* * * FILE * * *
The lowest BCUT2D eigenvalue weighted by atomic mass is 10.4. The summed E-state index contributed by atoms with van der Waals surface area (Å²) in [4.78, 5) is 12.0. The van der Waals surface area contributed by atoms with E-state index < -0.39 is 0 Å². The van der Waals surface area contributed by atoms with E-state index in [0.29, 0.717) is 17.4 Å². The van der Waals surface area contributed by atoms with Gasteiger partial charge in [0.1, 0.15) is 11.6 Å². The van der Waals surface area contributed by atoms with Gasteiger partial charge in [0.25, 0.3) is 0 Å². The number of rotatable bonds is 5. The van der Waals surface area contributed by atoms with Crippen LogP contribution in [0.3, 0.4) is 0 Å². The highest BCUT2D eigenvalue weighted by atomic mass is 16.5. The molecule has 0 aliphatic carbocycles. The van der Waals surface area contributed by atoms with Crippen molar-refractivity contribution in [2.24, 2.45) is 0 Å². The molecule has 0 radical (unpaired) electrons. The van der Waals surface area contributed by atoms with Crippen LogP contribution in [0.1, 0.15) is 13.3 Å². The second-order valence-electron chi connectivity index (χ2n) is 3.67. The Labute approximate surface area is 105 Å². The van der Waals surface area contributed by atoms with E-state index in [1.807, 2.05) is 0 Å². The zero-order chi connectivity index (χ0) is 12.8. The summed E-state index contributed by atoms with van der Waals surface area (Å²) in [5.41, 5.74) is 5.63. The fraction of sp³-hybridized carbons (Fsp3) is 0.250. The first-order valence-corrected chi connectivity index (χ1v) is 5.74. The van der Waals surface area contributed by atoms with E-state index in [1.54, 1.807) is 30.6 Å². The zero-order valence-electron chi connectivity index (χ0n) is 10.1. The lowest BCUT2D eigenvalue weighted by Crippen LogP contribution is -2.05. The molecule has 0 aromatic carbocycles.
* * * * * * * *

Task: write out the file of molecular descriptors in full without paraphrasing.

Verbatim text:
The lowest BCUT2D eigenvalue weighted by atomic mass is 10.4. The summed E-state index contributed by atoms with van der Waals surface area (Å²) in [4.78, 5) is 12.0. The van der Waals surface area contributed by atoms with E-state index < -0.39 is 0 Å². The van der Waals surface area contributed by atoms with E-state index in [0.29, 0.717) is 17.4 Å². The van der Waals surface area contributed by atoms with Gasteiger partial charge in [0.1, 0.15) is 11.6 Å². The van der Waals surface area contributed by atoms with Gasteiger partial charge in [0.25, 0.3) is 0 Å². The number of rotatable bonds is 5. The van der Waals surface area contributed by atoms with Crippen LogP contribution in [0.3, 0.4) is 0 Å². The highest BCUT2D eigenvalue weighted by atomic mass is 16.5. The molecule has 0 aliphatic carbocycles. The van der Waals surface area contributed by atoms with Crippen molar-refractivity contribution in [2.24, 2.45) is 0 Å². The molecule has 0 radical (unpaired) electrons. The van der Waals surface area contributed by atoms with Crippen LogP contribution in [0.1, 0.15) is 13.3 Å². The second-order valence-electron chi connectivity index (χ2n) is 3.67. The Labute approximate surface area is 105 Å². The van der Waals surface area contributed by atoms with E-state index in [1.807, 2.05) is 0 Å². The zero-order chi connectivity index (χ0) is 12.8. The summed E-state index contributed by atoms with van der Waals surface area (Å²) in [5.41, 5.74) is 5.63. The fraction of sp³-hybridized carbons (Fsp3) is 0.250. The first-order valence-corrected chi connectivity index (χ1v) is 5.74. The van der Waals surface area contributed by atoms with E-state index in [1.54, 1.807) is 30.6 Å². The zero-order valence-electron chi connectivity index (χ0n) is 10.1. The lowest BCUT2D eigenvalue weighted by Crippen LogP contribution is -2.05. The molecule has 0 aromatic carbocycles.